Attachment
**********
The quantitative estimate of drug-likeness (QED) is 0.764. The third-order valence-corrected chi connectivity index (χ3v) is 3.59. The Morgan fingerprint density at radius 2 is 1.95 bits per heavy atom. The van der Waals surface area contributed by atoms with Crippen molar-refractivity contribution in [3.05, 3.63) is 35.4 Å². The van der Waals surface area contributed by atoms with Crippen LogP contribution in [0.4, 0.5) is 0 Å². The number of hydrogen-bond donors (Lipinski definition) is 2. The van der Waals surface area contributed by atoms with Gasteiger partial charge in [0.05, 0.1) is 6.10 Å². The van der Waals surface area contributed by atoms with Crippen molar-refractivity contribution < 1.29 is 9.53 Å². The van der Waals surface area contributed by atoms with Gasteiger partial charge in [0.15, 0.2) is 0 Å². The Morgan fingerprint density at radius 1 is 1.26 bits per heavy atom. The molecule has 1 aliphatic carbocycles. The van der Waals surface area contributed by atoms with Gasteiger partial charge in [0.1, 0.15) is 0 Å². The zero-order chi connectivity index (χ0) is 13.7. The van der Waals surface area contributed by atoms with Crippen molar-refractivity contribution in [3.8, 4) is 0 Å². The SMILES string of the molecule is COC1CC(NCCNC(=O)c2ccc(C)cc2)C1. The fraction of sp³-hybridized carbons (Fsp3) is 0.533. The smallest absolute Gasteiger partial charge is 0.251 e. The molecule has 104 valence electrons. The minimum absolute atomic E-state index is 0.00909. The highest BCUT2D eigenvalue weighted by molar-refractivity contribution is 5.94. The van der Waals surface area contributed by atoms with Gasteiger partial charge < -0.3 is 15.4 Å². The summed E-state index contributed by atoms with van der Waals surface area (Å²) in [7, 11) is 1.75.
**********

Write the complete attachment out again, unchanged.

The quantitative estimate of drug-likeness (QED) is 0.764. The third-order valence-corrected chi connectivity index (χ3v) is 3.59. The Morgan fingerprint density at radius 2 is 1.95 bits per heavy atom. The van der Waals surface area contributed by atoms with Crippen molar-refractivity contribution in [3.05, 3.63) is 35.4 Å². The van der Waals surface area contributed by atoms with Crippen LogP contribution in [0.4, 0.5) is 0 Å². The number of hydrogen-bond donors (Lipinski definition) is 2. The van der Waals surface area contributed by atoms with Gasteiger partial charge in [0.05, 0.1) is 6.10 Å². The van der Waals surface area contributed by atoms with Crippen molar-refractivity contribution < 1.29 is 9.53 Å². The van der Waals surface area contributed by atoms with Gasteiger partial charge in [0.15, 0.2) is 0 Å². The Morgan fingerprint density at radius 1 is 1.26 bits per heavy atom. The molecule has 1 aliphatic carbocycles. The van der Waals surface area contributed by atoms with Gasteiger partial charge in [0.1, 0.15) is 0 Å². The zero-order chi connectivity index (χ0) is 13.7. The van der Waals surface area contributed by atoms with Crippen molar-refractivity contribution in [3.8, 4) is 0 Å². The SMILES string of the molecule is COC1CC(NCCNC(=O)c2ccc(C)cc2)C1. The fraction of sp³-hybridized carbons (Fsp3) is 0.533. The smallest absolute Gasteiger partial charge is 0.251 e. The molecule has 104 valence electrons. The minimum absolute atomic E-state index is 0.00909. The highest BCUT2D eigenvalue weighted by molar-refractivity contribution is 5.94. The van der Waals surface area contributed by atoms with Gasteiger partial charge < -0.3 is 15.4 Å². The summed E-state index contributed by atoms with van der Waals surface area (Å²) in [7, 11) is 1.75.